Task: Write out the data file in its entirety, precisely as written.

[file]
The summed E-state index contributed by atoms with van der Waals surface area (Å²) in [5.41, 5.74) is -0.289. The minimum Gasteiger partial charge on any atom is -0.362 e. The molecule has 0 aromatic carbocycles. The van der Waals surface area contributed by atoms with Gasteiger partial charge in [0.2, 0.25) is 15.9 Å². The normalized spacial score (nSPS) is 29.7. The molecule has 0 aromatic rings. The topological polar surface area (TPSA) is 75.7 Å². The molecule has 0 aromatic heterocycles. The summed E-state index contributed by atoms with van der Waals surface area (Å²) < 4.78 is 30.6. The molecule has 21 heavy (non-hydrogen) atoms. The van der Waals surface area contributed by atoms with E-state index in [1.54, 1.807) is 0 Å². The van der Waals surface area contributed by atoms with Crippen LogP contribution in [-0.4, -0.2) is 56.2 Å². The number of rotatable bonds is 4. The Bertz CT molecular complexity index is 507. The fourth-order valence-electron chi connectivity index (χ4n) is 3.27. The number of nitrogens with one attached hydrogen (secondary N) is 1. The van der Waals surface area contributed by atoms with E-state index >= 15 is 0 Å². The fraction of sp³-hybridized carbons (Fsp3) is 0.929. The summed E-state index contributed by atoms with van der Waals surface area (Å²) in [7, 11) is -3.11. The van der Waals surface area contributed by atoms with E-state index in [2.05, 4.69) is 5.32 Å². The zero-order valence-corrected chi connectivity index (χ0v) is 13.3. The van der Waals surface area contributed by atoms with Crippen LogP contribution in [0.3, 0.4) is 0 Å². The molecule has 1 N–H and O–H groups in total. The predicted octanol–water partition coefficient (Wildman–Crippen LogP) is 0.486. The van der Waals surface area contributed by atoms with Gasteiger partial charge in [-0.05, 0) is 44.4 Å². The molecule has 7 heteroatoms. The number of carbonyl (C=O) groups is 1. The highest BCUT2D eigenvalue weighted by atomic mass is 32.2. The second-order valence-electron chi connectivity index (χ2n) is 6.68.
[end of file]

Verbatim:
The summed E-state index contributed by atoms with van der Waals surface area (Å²) in [5.41, 5.74) is -0.289. The minimum Gasteiger partial charge on any atom is -0.362 e. The molecule has 0 aromatic carbocycles. The van der Waals surface area contributed by atoms with Gasteiger partial charge in [0.2, 0.25) is 15.9 Å². The normalized spacial score (nSPS) is 29.7. The molecule has 0 aromatic rings. The topological polar surface area (TPSA) is 75.7 Å². The molecule has 0 aromatic heterocycles. The summed E-state index contributed by atoms with van der Waals surface area (Å²) < 4.78 is 30.6. The molecule has 21 heavy (non-hydrogen) atoms. The van der Waals surface area contributed by atoms with E-state index in [1.54, 1.807) is 0 Å². The van der Waals surface area contributed by atoms with Crippen LogP contribution in [-0.4, -0.2) is 56.2 Å². The number of rotatable bonds is 4. The Bertz CT molecular complexity index is 507. The fourth-order valence-electron chi connectivity index (χ4n) is 3.27. The number of nitrogens with one attached hydrogen (secondary N) is 1. The van der Waals surface area contributed by atoms with E-state index >= 15 is 0 Å². The fraction of sp³-hybridized carbons (Fsp3) is 0.929. The summed E-state index contributed by atoms with van der Waals surface area (Å²) in [7, 11) is -3.11. The van der Waals surface area contributed by atoms with E-state index in [2.05, 4.69) is 5.32 Å². The zero-order valence-corrected chi connectivity index (χ0v) is 13.3. The van der Waals surface area contributed by atoms with Crippen LogP contribution in [0.3, 0.4) is 0 Å². The molecule has 1 N–H and O–H groups in total. The predicted octanol–water partition coefficient (Wildman–Crippen LogP) is 0.486. The van der Waals surface area contributed by atoms with Gasteiger partial charge in [-0.05, 0) is 44.4 Å². The molecule has 7 heteroatoms. The number of carbonyl (C=O) groups is 1. The highest BCUT2D eigenvalue weighted by atomic mass is 32.2. The second-order valence-electron chi connectivity index (χ2n) is 6.68.